He tried to remember the last time he felt rest, easement. A powerful memory returned.
‘Michael, are you coming? It’s nearly midnight. Come on!’
‘You go first, Andy.’
Andy shakes his head and runs a hand through his tousled jet black hair in mock amazement. ‘Michael Connors, I’m shocked. Don’t tell me you’re scared?’ he teases.
‘Terrified,’ confesses Michael, though he has a trick up his sleeve for Andy.
‘Some priest you’re going to make, Michael, if you’re scared by a stupid story. Come on, cowardy,’ he whispers, leading the way. As they pass through the quiet corridors, Michael catches his reflection in the window. His lean body is crouched forward like an athlete about to sprint. The look in his eyes is of anticipation, exhilaration, and his mouth has the slice of a smile, which widens as they approach their destination.
Now they’re standing outside the famous ghost room. Andy puts his eye to the keyhole just as Michael glides a bird’s feather over the back of his friend’s neck, unprepared for the scream. Fast footsteps then as they fly to the safety of their bedrooms, tumbling down and laughing, and peace.
Yes, peace then, innocence and peace lying in his own bed in St Pat’s, arms above his head, window wide open to the vast black cap of night and the stars full of His promise. A surge of supreme wellbeing, the certainty that all is well, and peace – waves and waves of it warming his spirit, slipping him into the most restful sleep he has ever known, or is ever likely to know again.
He realised he was crying now and fiercely wiped away the tears. From the photograph on his bedside table, Anna’s innocent, smiling eyes followed his every move. He picked up the picture, held it to his chest for a brief moment, then turned it face down.
Anna, ballerina Anna, light as fairy dust. He saw her then; five years old and walking beside him from school.
‘Michael, you’ll have to carry my schoolbag. I have to think,’ sighing deeply.
‘Okay, little grub, hand it over. Must be very important.’
‘What?’ she looks up at him.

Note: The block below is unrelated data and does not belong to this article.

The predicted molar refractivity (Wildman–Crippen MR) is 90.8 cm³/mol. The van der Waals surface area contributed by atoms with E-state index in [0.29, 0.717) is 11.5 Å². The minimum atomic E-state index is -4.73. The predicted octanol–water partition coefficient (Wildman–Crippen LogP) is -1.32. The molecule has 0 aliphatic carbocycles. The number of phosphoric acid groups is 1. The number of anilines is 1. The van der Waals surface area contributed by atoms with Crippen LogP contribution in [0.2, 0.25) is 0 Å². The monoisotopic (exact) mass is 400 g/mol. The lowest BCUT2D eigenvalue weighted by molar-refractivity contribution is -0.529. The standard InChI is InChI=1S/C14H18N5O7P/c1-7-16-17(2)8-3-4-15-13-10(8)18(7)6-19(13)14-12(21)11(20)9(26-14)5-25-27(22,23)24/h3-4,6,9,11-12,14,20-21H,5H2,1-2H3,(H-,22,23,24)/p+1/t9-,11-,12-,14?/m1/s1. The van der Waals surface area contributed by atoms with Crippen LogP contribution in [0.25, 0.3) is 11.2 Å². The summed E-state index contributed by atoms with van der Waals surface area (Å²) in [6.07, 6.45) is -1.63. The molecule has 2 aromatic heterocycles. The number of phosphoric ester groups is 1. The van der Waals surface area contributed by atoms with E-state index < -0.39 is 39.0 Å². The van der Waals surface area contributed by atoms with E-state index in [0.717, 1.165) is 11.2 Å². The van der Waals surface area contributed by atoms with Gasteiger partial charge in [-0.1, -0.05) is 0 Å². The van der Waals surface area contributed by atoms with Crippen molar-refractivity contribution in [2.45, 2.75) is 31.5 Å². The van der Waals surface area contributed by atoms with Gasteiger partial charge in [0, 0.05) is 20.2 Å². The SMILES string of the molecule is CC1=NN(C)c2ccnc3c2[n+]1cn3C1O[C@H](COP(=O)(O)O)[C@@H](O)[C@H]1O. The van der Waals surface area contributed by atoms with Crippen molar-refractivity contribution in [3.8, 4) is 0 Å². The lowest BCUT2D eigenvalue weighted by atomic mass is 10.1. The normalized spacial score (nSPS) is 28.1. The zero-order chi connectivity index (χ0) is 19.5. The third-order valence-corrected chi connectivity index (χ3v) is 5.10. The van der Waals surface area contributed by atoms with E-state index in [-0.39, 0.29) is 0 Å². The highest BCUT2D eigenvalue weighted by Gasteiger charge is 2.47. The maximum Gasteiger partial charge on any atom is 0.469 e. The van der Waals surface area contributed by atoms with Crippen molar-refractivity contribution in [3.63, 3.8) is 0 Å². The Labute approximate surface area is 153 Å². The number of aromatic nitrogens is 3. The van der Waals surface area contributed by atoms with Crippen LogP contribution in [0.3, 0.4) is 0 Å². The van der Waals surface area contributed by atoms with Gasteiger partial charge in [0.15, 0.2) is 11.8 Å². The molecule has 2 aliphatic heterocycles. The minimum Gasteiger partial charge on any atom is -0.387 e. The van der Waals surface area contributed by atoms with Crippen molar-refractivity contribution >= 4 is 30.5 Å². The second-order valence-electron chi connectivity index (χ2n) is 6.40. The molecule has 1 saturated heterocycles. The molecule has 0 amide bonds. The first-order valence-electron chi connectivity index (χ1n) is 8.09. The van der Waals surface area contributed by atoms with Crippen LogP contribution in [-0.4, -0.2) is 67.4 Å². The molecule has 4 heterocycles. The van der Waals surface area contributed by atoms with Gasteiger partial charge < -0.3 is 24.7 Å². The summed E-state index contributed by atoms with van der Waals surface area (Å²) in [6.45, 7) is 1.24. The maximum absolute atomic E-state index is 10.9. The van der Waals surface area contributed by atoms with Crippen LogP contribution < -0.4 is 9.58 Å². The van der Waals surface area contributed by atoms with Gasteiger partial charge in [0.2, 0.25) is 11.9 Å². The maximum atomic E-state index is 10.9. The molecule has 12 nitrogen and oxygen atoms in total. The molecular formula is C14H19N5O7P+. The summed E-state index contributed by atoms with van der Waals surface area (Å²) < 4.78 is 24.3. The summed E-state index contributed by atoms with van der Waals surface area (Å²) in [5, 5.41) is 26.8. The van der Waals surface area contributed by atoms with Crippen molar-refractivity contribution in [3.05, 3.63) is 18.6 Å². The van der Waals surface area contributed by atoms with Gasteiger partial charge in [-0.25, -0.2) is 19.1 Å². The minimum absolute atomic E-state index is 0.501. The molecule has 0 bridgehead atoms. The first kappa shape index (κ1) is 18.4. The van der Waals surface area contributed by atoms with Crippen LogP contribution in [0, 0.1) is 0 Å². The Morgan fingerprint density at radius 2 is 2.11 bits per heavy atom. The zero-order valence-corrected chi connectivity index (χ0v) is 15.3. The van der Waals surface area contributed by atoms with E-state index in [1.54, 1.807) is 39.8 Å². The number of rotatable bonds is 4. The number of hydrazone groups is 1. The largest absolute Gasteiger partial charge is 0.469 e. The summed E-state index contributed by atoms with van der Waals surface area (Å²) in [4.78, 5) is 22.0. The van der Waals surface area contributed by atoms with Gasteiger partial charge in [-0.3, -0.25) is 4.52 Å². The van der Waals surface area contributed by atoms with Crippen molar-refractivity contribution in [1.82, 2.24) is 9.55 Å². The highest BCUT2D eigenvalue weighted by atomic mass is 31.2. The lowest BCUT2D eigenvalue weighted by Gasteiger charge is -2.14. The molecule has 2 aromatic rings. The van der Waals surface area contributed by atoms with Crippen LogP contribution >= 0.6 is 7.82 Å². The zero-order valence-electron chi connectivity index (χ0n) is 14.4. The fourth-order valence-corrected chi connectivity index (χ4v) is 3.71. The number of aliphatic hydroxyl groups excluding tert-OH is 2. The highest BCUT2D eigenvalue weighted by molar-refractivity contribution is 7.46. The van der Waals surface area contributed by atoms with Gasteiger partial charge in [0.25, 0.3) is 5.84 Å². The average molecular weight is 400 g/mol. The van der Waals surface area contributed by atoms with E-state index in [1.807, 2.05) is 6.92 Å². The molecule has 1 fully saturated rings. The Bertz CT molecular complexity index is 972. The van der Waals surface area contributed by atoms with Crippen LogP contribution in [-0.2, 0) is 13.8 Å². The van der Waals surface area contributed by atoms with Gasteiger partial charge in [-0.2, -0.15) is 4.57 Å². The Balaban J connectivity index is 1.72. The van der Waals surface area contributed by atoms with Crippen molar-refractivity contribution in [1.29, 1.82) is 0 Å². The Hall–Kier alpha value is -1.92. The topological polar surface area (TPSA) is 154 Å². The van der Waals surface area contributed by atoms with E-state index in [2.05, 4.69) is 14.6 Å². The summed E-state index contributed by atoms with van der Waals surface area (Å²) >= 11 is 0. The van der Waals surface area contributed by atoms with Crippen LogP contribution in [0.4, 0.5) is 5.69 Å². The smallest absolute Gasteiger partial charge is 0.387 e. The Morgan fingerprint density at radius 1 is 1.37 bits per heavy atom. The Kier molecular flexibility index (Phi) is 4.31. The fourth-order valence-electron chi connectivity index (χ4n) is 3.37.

‘What you’re thinking.’
‘I’m thinking what I’ll be when I grow up.’
‘And what are you going to be?’
‘A famous ballerina and a beautiful lady.’ She turns her little head from him in a gesture of mini-hauteur as he laughs.
‘What’s funny?’ she asks in a tight little voice.
‘Nothing at all. I think that’s great. Do you know what I’m going to be?’
‘What?’ She stops walking, giving him her full attention.
‘A priest, Michael?’ Her cornflower blue eyes are wide with interest. ‘That’s the best job in the whole world.’
‘And why’s that?’ he asks, smiling at her earnest little face.
‘Because you get to talk in the chapel.’
‘Oh, is that so?’ he says. ‘And why do little children have to be quiet in the chapel?’
‘Because all the people are sleeping, of course.’
Michael bursts out laughing. ‘Go on, I’ll race ye home,’ he says.
And she runs ahead of him, her golden, baby-breath hair flying in the breeze as she turns to shout to him, ‘Bye, Michael. Love you.’
‘You, too,’ he says.
The yellow sun in his chest now darkened as her image dissolved and was replaced by powder-coated sweet tones – the hateful voice of corruption.
‘Mrs Connors, can I borrow Anna again after school this afternoon? I need some of my files sorted before the inspection. I’ll make sure she goes straight home afterwards.’
He squeezed his eyes tight shut against the pain – God, if only I’d been there – snapping them open as his mother’s voice calls him back again.
‘Michael, have a word with Anna, will you? She’s refusing to go to school and won’t listen to me or your dad. She’ll listen to you.’
‘Sorry, Mam, I have to go. I’m covering the Retreat tonight. Tell Anna I’ll give her a ring tomorrow. And don’t be worrying so much, she’s fourteen, hormones flying; it’s probably about a boy.’
He is in his room in the parochial house when his friend Father John comes in. John’s immense frame usually fills the room but today he looks oddly diminished.
‘Michael, you have to go home. There’s been an accident.’
‘Accident? What’s happened?’ His mother? His father?
‘It’s your sister, Michael. I’m so very sorry.’ John’s gentle voice catches and he reaches forward as Michael back away.
‘My sister? Anna? No, that couldn’t be, John. I spoke to Mam only last night; she didn’t say anything. What kind of accident?’
‘Michael, you need to go home now.’ John can no longer look in his eyes.
‘What kind of accident, John?’ he repeats, though he knows.
‘Michael, she left you a note.’ His mother and father sit beside each other.
Michael, I’m so sorry. I’m so sorry for all this hurt; I’m a very
It was his mother who guessed, who told him, grief fragmenting the few words which were needed.
His devastation and anger were unappeased by the pale grey response from the parish administrator. ‘I’m so sorry, Michael, we can’t tell you where, but I can tell you that he’s been sent away to an enclosed order.’